BettyDraperEp71Scott Buckwald has been the prop master on a variety of popular movies and television programs, including ‘Race to Witch Mountain’ and ‘The Prestige’. Recently, Buckwald spoke with The Collectors Weekly about his experiences as a prop master for AMC’s hit show ‘Mad Men’.

Collectors Weekly: Did you use vintage items on Mad Men or were they reproductions?

Buckwald: Usually if it was paper, like a magazine or a newspaper, I would reproduce it. I do a lot of my own graphics. I’ve remade Volkswagen ads on my computer, and I remade “Advertising Age” magazine. I’ve redone “TV Guides,” even if they don’t exist anymore or they’re very hard to find.

When I get hired for a feature movie, I have 10 weeks of prep before the first day of shooting begins. On a TV series, you have a week. I get the script for the next episode and I have one week to start prepping it, so I don’t have the resources to find an issue of “Advertising Age” that looks now like it looked brand new in 1960. So usually the quickest, most direct route is to reproduce it. We’ll find pictures of it, or we might find an old pattern issue of a magazine, and then I’ll redo it.

I’m constantly redoing book covers. In one scene, a couple is reading in bed, and I couldn’t find a copy of the book that looked brand new—the pages were yellowed or it was faded—so I found a new book and remade the cover based on the original. But with hard goods like watches and rings, or if someone is supposed to carry a briefcase or have a gun, that stuff is easier to find, and I have sources for that.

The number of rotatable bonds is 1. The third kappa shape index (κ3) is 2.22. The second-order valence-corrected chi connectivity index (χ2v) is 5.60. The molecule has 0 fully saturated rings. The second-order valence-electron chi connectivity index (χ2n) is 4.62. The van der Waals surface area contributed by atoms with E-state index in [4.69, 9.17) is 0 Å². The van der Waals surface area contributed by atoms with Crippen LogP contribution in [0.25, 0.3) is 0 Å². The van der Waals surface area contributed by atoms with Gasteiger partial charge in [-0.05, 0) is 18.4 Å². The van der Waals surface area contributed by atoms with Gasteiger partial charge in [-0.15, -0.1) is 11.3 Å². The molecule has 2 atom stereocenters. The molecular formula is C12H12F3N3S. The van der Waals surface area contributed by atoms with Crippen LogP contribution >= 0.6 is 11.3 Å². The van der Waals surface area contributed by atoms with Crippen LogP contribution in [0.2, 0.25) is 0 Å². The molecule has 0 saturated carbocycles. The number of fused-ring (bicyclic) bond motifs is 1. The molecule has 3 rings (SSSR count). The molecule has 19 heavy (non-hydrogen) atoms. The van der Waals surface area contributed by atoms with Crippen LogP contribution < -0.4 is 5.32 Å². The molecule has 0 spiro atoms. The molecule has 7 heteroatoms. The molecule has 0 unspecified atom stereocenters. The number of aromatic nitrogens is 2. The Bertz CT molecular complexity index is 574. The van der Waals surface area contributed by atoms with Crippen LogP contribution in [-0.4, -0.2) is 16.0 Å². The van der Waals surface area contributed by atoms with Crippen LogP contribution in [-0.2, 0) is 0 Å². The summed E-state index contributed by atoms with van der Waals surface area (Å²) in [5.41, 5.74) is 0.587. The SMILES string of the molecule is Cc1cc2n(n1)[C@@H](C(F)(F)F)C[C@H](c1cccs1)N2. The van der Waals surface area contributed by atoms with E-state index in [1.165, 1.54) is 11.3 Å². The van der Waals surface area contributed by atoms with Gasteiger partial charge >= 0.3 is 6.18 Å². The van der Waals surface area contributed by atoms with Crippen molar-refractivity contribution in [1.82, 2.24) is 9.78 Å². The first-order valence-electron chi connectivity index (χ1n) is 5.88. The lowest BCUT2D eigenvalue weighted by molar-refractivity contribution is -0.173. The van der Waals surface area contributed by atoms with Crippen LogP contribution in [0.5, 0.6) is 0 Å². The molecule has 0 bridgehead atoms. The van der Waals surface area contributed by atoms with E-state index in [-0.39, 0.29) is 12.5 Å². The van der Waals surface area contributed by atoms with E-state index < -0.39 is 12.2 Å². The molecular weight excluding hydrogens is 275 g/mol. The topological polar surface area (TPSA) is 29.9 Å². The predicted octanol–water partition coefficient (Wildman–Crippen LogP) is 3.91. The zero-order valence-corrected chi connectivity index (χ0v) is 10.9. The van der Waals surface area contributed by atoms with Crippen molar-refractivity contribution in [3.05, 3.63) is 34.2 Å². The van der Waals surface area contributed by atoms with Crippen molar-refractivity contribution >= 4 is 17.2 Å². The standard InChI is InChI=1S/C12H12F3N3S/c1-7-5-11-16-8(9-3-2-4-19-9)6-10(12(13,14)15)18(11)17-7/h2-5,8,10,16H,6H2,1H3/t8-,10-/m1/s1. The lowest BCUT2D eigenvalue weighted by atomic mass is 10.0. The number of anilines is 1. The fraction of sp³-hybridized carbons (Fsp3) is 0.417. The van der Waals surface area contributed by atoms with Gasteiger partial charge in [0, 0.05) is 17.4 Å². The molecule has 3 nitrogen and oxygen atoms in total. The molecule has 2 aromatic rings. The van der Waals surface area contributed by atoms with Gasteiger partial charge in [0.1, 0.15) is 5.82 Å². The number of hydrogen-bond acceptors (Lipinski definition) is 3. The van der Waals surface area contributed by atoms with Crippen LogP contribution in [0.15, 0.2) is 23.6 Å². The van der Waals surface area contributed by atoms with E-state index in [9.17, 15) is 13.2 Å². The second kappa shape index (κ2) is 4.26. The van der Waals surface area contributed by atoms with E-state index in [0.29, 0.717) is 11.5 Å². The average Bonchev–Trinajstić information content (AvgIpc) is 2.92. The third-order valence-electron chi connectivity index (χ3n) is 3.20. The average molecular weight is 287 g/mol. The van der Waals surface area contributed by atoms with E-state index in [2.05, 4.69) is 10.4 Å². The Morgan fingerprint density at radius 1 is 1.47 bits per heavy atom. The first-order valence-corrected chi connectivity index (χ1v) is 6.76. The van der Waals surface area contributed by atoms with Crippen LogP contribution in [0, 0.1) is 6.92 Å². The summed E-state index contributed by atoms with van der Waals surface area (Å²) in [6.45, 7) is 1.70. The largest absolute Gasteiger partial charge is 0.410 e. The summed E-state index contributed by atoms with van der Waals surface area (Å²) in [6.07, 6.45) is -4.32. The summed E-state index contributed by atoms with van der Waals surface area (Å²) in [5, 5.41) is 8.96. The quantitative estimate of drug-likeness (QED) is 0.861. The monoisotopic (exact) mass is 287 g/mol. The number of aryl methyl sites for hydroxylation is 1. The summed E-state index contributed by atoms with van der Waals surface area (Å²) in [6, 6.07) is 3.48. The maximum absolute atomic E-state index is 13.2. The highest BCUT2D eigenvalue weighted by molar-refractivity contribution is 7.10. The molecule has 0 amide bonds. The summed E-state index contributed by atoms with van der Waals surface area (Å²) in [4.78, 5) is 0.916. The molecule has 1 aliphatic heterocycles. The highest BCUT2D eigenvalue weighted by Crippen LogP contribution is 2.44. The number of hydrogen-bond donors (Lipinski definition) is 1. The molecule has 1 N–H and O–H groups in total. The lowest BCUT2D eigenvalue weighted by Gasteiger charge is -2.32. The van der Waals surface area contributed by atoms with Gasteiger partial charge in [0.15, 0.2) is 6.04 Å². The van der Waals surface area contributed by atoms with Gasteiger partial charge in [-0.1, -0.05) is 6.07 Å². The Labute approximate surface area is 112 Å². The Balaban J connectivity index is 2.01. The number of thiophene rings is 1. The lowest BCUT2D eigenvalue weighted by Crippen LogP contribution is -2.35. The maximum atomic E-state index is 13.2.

There’s a prop house called History For Hire, but even there, we very often have to take the prop and make it look new again. For example, we may have to take an old bicycle and have it repainted and spruced up because sometimes things that sit on a prop-house shelf look like they have 50 years of age on them. If the show takes place 50 years ago, the item can’t show that amount age. It needs to look new, like it did back in the day.

So it’s a combination of vintage and reproduction items. A lot of times I’ll go on eBay and look for things. When I know I need a period item, I’ll buy it from another collector. One thing nice about working for the movies is that there have been times when I’ve called up somebody and said, “Look, I need this in three days, it’s for a movie.” And they’re like, “Wow. My thing is going to be in a movie,” and they get excited.

Read the rest of this fabulous interview at The Collectors Weekly

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